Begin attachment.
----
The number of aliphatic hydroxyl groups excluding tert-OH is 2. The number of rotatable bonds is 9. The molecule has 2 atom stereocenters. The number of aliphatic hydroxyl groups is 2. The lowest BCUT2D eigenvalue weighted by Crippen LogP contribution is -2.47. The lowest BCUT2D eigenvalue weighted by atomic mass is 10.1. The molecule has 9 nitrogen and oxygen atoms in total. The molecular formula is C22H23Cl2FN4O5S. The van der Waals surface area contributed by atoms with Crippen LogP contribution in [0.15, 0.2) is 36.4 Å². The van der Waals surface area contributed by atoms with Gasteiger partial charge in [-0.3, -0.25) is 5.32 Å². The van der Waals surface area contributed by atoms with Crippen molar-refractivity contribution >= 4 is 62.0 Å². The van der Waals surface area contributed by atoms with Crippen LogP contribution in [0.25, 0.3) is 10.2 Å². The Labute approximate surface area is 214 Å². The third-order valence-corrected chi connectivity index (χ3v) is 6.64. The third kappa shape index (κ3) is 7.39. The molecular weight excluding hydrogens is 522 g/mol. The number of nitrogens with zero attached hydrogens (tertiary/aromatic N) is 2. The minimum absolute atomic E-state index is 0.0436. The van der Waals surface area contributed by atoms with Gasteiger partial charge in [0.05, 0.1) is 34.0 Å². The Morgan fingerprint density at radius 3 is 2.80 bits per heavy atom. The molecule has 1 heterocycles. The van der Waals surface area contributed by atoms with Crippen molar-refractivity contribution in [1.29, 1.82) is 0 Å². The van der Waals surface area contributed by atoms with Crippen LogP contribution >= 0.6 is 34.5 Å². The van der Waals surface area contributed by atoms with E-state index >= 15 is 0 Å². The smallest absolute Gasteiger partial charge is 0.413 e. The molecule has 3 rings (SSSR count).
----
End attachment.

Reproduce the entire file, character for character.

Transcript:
The number of aliphatic hydroxyl groups excluding tert-OH is 2. The number of rotatable bonds is 9. The molecule has 2 atom stereocenters. The number of aliphatic hydroxyl groups is 2. The lowest BCUT2D eigenvalue weighted by Crippen LogP contribution is -2.47. The lowest BCUT2D eigenvalue weighted by atomic mass is 10.1. The molecule has 9 nitrogen and oxygen atoms in total. The molecular formula is C22H23Cl2FN4O5S. The van der Waals surface area contributed by atoms with Crippen LogP contribution in [0.15, 0.2) is 36.4 Å². The van der Waals surface area contributed by atoms with Gasteiger partial charge in [-0.3, -0.25) is 5.32 Å². The van der Waals surface area contributed by atoms with Crippen molar-refractivity contribution >= 4 is 62.0 Å². The van der Waals surface area contributed by atoms with Crippen LogP contribution in [0.25, 0.3) is 10.2 Å². The Labute approximate surface area is 214 Å². The third-order valence-corrected chi connectivity index (χ3v) is 6.64. The third kappa shape index (κ3) is 7.39. The molecular weight excluding hydrogens is 522 g/mol. The number of nitrogens with zero attached hydrogens (tertiary/aromatic N) is 2. The minimum absolute atomic E-state index is 0.0436. The van der Waals surface area contributed by atoms with Gasteiger partial charge in [0.05, 0.1) is 34.0 Å². The Morgan fingerprint density at radius 3 is 2.80 bits per heavy atom. The molecule has 1 heterocycles. The van der Waals surface area contributed by atoms with Crippen molar-refractivity contribution in [1.29, 1.82) is 0 Å². The van der Waals surface area contributed by atoms with Crippen LogP contribution >= 0.6 is 34.5 Å². The van der Waals surface area contributed by atoms with E-state index >= 15 is 0 Å². The smallest absolute Gasteiger partial charge is 0.413 e. The molecule has 3 rings (SSSR count).